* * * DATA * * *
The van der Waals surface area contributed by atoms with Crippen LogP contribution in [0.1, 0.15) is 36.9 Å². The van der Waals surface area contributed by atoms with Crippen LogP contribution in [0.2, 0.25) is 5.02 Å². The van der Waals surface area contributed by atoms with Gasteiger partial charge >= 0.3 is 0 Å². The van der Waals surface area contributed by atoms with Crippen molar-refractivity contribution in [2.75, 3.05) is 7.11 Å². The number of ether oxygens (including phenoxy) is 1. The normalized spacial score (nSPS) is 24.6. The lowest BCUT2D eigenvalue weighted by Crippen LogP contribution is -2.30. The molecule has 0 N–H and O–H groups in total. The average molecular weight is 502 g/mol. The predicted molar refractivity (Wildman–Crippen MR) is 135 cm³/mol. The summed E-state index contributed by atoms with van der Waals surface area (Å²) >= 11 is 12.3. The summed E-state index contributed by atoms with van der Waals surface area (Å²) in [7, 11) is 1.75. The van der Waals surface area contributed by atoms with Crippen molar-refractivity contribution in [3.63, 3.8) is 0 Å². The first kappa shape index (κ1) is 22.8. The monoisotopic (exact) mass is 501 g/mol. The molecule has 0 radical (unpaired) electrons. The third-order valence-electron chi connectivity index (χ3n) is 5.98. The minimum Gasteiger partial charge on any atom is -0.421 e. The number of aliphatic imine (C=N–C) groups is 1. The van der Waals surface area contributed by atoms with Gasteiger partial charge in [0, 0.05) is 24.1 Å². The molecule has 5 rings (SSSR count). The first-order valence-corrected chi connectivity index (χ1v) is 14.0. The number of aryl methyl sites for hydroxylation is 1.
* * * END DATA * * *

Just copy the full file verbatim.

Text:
The van der Waals surface area contributed by atoms with Crippen LogP contribution in [0.1, 0.15) is 36.9 Å². The van der Waals surface area contributed by atoms with Crippen LogP contribution in [0.2, 0.25) is 5.02 Å². The van der Waals surface area contributed by atoms with Gasteiger partial charge >= 0.3 is 0 Å². The van der Waals surface area contributed by atoms with Crippen molar-refractivity contribution in [2.75, 3.05) is 7.11 Å². The number of ether oxygens (including phenoxy) is 1. The normalized spacial score (nSPS) is 24.6. The lowest BCUT2D eigenvalue weighted by Crippen LogP contribution is -2.30. The molecule has 0 N–H and O–H groups in total. The average molecular weight is 502 g/mol. The predicted molar refractivity (Wildman–Crippen MR) is 135 cm³/mol. The summed E-state index contributed by atoms with van der Waals surface area (Å²) >= 11 is 12.3. The summed E-state index contributed by atoms with van der Waals surface area (Å²) in [7, 11) is 1.75. The van der Waals surface area contributed by atoms with Crippen molar-refractivity contribution in [3.63, 3.8) is 0 Å². The first kappa shape index (κ1) is 22.8. The monoisotopic (exact) mass is 501 g/mol. The molecule has 0 radical (unpaired) electrons. The third-order valence-electron chi connectivity index (χ3n) is 5.98. The minimum Gasteiger partial charge on any atom is -0.421 e. The number of aliphatic imine (C=N–C) groups is 1. The van der Waals surface area contributed by atoms with Gasteiger partial charge in [0, 0.05) is 24.1 Å². The molecule has 5 rings (SSSR count). The first-order valence-corrected chi connectivity index (χ1v) is 14.0. The number of aryl methyl sites for hydroxylation is 1.